The day was June 16, 1996.
Michael Jordan and the Chicago Bulls were one win away from completing the greatest season in the history of the National Basketball Association.
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After setting an NBA record with 72 wins in the 1995-96 season, the Bulls pummeled their way through the Eastern Conference Playoffs, en route to an NBA Finals match-up with Gary “The Glove” Payton, Shawn “Reign Man” Kemp and the high-powered Seattle Supersonics.
From Game 1, the Bulls controlled the tempo and the series. The Bulls took the first two games at home, then dominated Game 3 with a 108-86 blowout victory.
The stage was set for a coronation inside the loudest arena in the NBA for Game 4. That coronation would have to wait, as the Sonics took control and won Games 4 and 5 to send the series back to Chicago for Game 6 (and a Game 7 if necessary).
I can still hear Bob Costas’ pre-game words on the NBC broadcast for Game 6:
"Destiny had a date with the Chicago Bulls. Now, it flirts with the Seattle Sonics. Now the Bulls’ place along-side NBA legends seems like such a burning question. The only thing burning is the Bulls’ 3-0 lead, that’s suddenly down to 3-2."
The doubts were creeping in. The Bulls were seen as a pressure-filled bunch that was aging quickly. A series that appeared to be a four-game romp by Chicago, was turning into one of the greatest comebacks in the history of basketball.
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But, this was the Chicago Bulls. This was the team that won three of the six titles in the 1990’s until this point. This was the NBA’s next dynasty. Plus, they had Michael Jordan.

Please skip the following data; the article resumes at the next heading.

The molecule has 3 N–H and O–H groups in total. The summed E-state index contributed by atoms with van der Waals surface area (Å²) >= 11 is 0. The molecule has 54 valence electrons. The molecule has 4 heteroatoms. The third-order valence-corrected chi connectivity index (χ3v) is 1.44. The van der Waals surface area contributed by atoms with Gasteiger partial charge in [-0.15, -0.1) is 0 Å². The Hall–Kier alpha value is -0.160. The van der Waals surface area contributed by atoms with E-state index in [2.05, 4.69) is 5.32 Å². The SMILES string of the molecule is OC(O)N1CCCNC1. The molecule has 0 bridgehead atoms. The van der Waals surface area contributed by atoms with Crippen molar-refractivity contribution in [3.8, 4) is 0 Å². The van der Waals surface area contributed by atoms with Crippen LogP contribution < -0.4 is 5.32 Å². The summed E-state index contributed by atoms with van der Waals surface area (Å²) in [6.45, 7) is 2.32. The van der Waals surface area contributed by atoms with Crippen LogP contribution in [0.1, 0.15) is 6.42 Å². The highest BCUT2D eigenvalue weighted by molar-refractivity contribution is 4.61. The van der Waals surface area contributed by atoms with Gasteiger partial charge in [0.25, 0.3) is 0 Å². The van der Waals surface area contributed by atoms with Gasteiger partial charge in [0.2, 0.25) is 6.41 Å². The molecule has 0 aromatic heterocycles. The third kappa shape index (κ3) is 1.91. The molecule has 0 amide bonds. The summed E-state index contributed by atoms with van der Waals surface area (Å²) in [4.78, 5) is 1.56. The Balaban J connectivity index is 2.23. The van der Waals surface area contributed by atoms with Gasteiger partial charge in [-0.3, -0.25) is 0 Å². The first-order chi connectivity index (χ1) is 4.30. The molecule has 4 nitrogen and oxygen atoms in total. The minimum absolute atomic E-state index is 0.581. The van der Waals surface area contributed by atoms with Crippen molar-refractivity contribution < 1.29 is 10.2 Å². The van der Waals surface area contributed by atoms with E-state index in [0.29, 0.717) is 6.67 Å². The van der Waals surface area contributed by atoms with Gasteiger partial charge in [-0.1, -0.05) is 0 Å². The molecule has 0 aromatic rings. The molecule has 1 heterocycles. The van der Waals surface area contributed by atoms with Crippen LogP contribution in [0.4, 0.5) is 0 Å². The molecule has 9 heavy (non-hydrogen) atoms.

Although it wasn’t the prettiest game (especially for Jordan, who shot 5-for-19 from the floor), the Bulls clinched their fourth title in a six-year span with an 87-75 win in Game 6.
As the celebration began, the tears began to fall for the game’s greatest player.
June 16, 1996 was Father’s Day. Michael Jordan’s father, James Jordan, was shot and killed three years prior at a rest stop in North Carolina.
Jordan’s fourth title was the first he had won since his father’s death.
MJ had been on an emotional roller-coaster since his father’s untimely death on July 23, 1993. He had done it all. Jordan had just come off winning three straight titles with the Bulls and was beginning to feel like there was nothing left for him and the game of basketball.
Jordan retired later that year.
In the prime of his legendary career, the world’s greatest athlete walked away.
Six months later, he was playing the game that was his first love: baseball.
The thing I always loved about MJ was his willingness to attack a challenge head-on. That’s how Michael saw the game of baseball: a new challenge and a new opportunity. But after 11 months of riding the buses and struggling in the minors, Jordan returned to where he belonged.
This may be the Bulls fan inside of me, but I don’t count the 17 games he played in the 1994-95 season (not including the second-round exit at the hands of the Orlando Magic in the playoffs). He came back with a new number and was lacking the killer instinct we had seen so many years prior.
(Although I don’t count those 17 games, one in particular was quite special:)
But once again, the challenge arose and Jordan faced it without fear.
Some (including myself) would say that the 1995-96 season was the most important season in Michael Jordan’s hall-of-fame career. Dealing with a new contender in the Eastern Conference and playing without the guidance of his father, Jordan found a way to have one of his best seasons of his 15-year career.
MJ played all 82 games, averaged 30.4 points per game and won his fourth NBA Most Valuable Player Award.
June 16, 1996 was not just a day of remembrance for Michael Jordan. Father’s Day 1996 was the completion of a 35-month journey back to the top.